If you graduated earlier this spring and used student loans in your college financing strategy, you likely just received (or will soon receive) your very first student loan expenses. For many graduates, this first bill can come as an unwelcome surprise. Sure, you knew you needed to pay these loans back someday , but now that that day is here, and you see the size of your expected monthly payment, you might be feeling unprepared to handle repayment. Rest assured: if that monthly payment seems unaffordable based on your current commercial note buyers, you do have some options. The government offers a number of pay back plans for your federal government education loans, some of which may offer you some relief:
- Standard Repayment : The default strategy, which divides the balance owed (plus interest) equally over 120 obligations, so that the loan is paid off within 10 years. If you did not demand otherwise, this is likely the plan that the first bill was based upon.
- Extended Repayment : If your total student loan balance exceeds $30, 1000, allows you to extend repayment over up to 25 years, greatly reducing monthly payments.
- Graduated Repayment : Payments begin small, then gradually increase over the course of repayment. This plan is based on the theory that earnings tend to be lower in the beginning of careers, and gradually boost over time.
- Pay As You Earn Repayment : Caps monthly payments at 10% of the household’s discretionary income, and forgives leftover loan balances after 20 years. This plan is currently only available to “new borrowers, ” as defined by the federal government, though availability will be expanded in the coming year.
- Income-Based Repayment : Caps monthly payments at 15% of the household’s discretionary income, and forgives remaining loan balances after 25 years.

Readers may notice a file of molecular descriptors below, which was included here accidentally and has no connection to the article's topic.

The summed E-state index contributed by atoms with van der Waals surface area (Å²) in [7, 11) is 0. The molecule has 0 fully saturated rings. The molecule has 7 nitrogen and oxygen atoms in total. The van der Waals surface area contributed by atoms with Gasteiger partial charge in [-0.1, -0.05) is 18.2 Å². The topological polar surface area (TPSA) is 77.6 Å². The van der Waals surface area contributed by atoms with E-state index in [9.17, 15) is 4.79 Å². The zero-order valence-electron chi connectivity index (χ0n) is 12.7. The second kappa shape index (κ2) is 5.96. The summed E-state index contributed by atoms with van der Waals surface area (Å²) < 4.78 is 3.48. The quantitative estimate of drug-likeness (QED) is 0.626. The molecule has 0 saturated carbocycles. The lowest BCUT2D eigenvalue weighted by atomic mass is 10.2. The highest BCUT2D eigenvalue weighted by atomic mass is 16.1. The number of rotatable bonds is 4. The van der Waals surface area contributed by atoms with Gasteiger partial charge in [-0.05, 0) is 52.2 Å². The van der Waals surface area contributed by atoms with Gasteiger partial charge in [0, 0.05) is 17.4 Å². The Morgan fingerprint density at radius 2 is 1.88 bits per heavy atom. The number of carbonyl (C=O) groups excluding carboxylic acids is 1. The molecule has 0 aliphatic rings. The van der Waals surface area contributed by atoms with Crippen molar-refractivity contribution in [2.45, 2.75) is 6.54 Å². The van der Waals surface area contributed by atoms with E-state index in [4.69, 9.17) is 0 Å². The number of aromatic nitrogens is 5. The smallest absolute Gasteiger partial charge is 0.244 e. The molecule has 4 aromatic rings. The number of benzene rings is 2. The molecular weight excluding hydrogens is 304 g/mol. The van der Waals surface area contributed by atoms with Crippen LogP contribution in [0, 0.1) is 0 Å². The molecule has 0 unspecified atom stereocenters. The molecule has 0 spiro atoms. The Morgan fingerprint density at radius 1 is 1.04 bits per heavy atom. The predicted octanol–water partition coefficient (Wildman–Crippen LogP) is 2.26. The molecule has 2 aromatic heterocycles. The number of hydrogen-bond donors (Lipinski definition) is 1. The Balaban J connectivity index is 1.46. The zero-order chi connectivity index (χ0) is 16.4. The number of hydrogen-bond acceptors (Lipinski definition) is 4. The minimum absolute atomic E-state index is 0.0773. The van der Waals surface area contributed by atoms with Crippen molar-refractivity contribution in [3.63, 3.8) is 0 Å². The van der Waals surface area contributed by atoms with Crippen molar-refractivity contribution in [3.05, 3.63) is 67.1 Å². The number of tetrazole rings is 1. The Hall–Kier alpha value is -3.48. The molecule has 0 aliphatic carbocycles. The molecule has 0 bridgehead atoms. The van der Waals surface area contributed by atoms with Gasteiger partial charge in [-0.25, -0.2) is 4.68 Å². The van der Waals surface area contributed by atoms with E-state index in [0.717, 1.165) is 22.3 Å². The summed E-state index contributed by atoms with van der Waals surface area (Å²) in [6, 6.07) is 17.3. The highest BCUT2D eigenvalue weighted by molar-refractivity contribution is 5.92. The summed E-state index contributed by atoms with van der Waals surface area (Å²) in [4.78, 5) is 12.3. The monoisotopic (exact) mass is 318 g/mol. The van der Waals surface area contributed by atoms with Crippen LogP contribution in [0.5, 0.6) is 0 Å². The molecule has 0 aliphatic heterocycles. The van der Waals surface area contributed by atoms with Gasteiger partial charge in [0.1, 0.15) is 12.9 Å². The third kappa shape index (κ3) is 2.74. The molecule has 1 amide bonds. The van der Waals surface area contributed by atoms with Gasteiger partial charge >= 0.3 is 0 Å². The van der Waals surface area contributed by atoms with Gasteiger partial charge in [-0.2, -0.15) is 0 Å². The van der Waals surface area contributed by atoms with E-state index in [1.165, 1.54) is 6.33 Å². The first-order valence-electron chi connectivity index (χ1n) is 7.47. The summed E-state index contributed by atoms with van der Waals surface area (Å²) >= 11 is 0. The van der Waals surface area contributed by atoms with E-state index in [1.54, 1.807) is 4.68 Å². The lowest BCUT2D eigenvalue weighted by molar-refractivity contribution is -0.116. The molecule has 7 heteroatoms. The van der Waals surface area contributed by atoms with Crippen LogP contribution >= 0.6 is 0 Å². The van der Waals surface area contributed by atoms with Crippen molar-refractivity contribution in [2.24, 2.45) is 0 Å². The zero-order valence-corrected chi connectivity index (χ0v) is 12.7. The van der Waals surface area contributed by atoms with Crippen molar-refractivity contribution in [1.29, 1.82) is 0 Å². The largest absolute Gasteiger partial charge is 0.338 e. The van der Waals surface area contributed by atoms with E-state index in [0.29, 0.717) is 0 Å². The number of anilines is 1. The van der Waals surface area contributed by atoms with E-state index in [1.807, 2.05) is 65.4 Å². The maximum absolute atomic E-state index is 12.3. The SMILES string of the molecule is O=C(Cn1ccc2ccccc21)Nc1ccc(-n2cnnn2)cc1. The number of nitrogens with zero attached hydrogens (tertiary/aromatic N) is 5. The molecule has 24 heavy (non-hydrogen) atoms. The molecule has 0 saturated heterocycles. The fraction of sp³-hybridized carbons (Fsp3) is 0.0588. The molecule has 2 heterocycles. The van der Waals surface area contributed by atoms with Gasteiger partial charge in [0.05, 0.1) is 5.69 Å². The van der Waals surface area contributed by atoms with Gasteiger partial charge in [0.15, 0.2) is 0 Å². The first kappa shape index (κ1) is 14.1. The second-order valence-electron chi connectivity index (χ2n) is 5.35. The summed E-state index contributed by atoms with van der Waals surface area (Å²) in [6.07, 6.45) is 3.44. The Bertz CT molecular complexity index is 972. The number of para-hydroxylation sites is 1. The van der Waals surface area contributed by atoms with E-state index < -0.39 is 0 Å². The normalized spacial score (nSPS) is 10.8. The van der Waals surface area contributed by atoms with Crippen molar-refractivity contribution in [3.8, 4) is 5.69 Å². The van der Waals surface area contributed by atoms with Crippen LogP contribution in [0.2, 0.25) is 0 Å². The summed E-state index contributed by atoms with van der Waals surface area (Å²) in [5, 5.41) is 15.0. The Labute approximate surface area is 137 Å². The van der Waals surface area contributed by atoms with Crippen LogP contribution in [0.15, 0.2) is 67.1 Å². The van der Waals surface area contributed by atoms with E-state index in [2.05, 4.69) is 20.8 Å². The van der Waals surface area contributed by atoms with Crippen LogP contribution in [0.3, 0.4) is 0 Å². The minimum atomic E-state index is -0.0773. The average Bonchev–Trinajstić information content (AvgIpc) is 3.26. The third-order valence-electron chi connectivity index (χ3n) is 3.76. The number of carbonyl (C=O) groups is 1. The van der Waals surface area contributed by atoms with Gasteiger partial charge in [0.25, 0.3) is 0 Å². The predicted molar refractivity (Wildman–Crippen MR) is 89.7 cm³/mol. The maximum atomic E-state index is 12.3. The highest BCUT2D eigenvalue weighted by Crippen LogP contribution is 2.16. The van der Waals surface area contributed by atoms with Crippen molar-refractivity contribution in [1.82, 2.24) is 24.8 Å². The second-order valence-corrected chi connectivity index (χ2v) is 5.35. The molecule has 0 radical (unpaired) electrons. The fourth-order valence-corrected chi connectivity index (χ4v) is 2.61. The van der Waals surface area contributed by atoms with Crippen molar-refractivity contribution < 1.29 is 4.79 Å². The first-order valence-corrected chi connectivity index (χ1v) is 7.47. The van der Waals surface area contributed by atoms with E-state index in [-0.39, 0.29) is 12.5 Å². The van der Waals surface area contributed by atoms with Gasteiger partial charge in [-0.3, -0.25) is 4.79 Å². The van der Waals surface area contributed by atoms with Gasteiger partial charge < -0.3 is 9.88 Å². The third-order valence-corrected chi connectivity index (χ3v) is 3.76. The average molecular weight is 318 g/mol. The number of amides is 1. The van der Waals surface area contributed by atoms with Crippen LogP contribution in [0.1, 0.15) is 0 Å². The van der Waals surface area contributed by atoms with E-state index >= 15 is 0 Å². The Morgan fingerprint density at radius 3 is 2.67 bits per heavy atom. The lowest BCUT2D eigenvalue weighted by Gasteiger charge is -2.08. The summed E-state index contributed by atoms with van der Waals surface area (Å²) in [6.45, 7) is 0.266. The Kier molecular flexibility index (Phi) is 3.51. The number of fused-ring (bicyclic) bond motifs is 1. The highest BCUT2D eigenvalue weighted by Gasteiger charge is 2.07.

- Income-Contingent Repayment : Caps monthly payments at 20% of the household’s discretionary income, and forgives remaining loan balances after quarter of a century.
- Income-Sensitive Repayment : Obligations are based upon income, but each lender’s formula varies. This plan of action is only applicable to loans borrowed through the government’s FFEL lending plan, which expired in 2010. Current graduates are unlikely to have loans old enough to qualify.
If you wish to learn more about these types of plans or are interested in changing your student loan repayment plan, simply contact your student loan servicer (found on your bill or by logging into Our Federal Student Aid ). Some plans possess eligibility requirements beyond those in the above list, and your servicer can confirm your eligibility.
You may also utilize the Section of Education’s Repayment Estimator to determine and compare expected payments below each of the above plans. In addition to monthly payments, the calculator also offers estimates of the total interest paid under each plan, illustrating the fundamental trade-off inherent in loan pay back: the less you pay out on a monthly basis, the more you will pay in interest over time. Be aware, nevertheless , that you can—with few exceptions—change your own repayment plan at any point and/or pay more than the minimum amount due with out penalty. Therefore , be sure to review your loan payment plan as your commercial note buyers change over the years to determine if your current monthly payment still works for you, or if you could possibly afford more. The more you pay on a monthly basis, the much less interest you’ll pay over time. Before long, you’ll be celebrating the receipt and payment of that last student loan expenses.